* 99.7% of all values fall within mean [+ or -] three standard deviations (M[+ or -]3s) of the data as shown in Figure 7(c).

For the fabrication process to be standardised and working within the 95% confidence interval, it is anticipated that about 95% of all the tooth diameter and inter-tooth spacing values will fall within mean [+ or -] 2 standard deviations. An important role of statistics is to draw conclusions about a population based on information gathered from a sample of that population. Thus, in order to contextualise the computations done on the study samples, confidence intervals (CI) play a key role by quantifying the accuracy of the population estimates [13]. Table 5 shows 95% confidence intervals of 3.18 to 3.42 mm for tooth diameter and 7.12 to 7.78 mm for inter-tooth spacing. The confidence intervals indicate we can be 95% confident that the means for the entire population of tooth diameter and inter-tooth spacing fall within the stated range.

Summary results

Table 6 is a summary of the study results before and after statistical analysis. From the results obtained using the empirical rule (or 68-95-99.7 rule) and confidence interval, it is important that the data are made reasonably practicable to reflect realities on the ground given that most of the fabricators do not have high precision tools to achieve the desired tolerance. Therefore, for practical applications, the data from the statistical analysis indicate tooth diameter of 3.0 mm and inter-tooth spacing of 8 mm as shown in figure 8. These values are consistent with modern cassava graters such as IITA 202 whose teeth diameters are found to be perforated using concrete nails of diameter 3mm and inter-tooth spacing of 5 to 10 mm [25].


In this study, both quantitative and qualitative data were gathered for analysis. The purpose of the qualitative approach was to gather narratives underlying the central issue being studied so as to guide and complement the quantitative measurements. For the purpose of assessing cassava grating surfaces with focus on analysing tooth diameters and inter-tooth spacing for improvement, the following conclusions are drawn. The narrative and information from the qualitative approach provided significant insights into needs and opportunity identification, which guided the study to focus on the two variables of interest--tooth diameter and inter-tooth spacing. We can be 95% confident that the means for the entire population of tooth diameters and inter-tooth spacing are most likely to fall within the upper and lower limits of 3.18 - 3.42 mm for tooth diameter and 7.12 - 7.78 mm for inter-tooth spacing.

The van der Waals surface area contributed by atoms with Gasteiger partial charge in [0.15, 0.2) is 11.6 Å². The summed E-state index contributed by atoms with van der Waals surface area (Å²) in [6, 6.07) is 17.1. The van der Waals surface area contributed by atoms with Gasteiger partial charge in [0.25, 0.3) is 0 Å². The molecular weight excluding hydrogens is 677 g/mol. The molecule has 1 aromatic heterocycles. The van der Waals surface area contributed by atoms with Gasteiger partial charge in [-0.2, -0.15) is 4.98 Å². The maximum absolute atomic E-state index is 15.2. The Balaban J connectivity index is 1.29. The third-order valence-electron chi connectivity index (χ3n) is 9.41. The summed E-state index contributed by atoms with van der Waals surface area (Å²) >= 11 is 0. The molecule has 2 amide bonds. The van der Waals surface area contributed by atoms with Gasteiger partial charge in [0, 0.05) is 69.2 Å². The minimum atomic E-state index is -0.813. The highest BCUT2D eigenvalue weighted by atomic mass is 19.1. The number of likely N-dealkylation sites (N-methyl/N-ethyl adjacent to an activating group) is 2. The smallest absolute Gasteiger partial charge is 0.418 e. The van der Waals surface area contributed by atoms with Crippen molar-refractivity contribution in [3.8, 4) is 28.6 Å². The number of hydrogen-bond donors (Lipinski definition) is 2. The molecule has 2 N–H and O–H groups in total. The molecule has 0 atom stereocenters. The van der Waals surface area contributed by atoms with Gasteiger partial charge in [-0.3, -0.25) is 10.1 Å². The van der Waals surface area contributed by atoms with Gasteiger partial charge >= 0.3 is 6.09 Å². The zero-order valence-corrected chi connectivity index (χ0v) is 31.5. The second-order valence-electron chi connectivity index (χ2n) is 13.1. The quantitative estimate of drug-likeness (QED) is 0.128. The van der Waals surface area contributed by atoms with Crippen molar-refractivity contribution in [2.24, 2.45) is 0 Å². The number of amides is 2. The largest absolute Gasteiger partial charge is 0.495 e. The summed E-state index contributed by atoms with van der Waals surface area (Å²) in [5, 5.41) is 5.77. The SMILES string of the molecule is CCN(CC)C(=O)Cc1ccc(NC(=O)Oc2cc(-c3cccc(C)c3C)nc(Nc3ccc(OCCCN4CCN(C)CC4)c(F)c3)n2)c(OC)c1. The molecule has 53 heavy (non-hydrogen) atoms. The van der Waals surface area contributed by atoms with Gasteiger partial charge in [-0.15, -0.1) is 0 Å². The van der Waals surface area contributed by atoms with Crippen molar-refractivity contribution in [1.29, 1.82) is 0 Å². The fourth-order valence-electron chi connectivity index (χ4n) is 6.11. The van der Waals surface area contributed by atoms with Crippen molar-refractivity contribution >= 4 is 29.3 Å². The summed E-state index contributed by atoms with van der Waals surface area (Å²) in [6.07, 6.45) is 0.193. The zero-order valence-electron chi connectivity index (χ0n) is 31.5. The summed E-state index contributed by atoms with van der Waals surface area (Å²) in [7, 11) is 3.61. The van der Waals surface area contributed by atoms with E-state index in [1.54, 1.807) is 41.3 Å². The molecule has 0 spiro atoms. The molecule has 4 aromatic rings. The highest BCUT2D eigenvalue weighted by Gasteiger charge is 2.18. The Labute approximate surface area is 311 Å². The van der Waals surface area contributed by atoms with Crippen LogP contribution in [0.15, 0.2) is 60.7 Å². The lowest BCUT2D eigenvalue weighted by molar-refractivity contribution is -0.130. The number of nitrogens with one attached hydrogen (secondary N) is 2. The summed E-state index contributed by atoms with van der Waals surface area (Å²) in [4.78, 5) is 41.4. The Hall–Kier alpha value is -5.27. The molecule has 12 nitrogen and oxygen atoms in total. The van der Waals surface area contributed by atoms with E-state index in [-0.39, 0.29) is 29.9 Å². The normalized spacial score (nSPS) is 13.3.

However, it is important that we make the data reasonably practicable to reflect the realities on the ground, given that most small fabricators in West Africa and some developing countries may not have the requisite precision tools to achieve the desired tolerance. Hence, for practical purposes, we recommend tooth diameter of 3 mm and inter-tooth spacing of 8 mm. The above stated data will be employed to standardise cassava grating surface teeth. Improved cassava grating surface is likely to help gari processors to achieve the desired particle size in one grating cycle and reduce grating time. These findings are a significant contribution to the standardisation of grating surface of cassava graters for grating cassava into mash for gari processing. The study findings will also contribute to ensure interchangeability of cassava grating surfaces to improve performance and uniformity of the particle size of cassava mash into moderately-fine textured gari that is preferred by most people in Ghana.


The authors wish to acknowledge the financial support of MIT D-Lab International Development Innovations Network (IDIN) program. The Technology Consultancy Centre (TCC) and Department of Agricultural and Biosystems Engineering, College of Engineering of Kwame Nkrumah University of Science and Technology (KNUST), Kumasi, Ghana provided administrative and technical support. The contributions of the above institutions are well appreciated because they provided the opportunity and focus for the study and writing of this paper.


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Obeng GY (1*), Opandoh D (2) and E Mensah (2)

(1) Department of Mechanical Engineering, College of Engineering, Kwame Nkrumah University of Science and Technology, Kumasi, Ghana

(2) Department of Agricultural and Biosystems Engineering, College of Engineering, Kwame Nkrumah University of Science and Technology, Kumasi, Ghana

(*) Corresponding author email: OR

DOI: 10.18697/ajfand.82.17285
Table 1: Qualitative information from fabricators and gari processors

             Fabricators feedback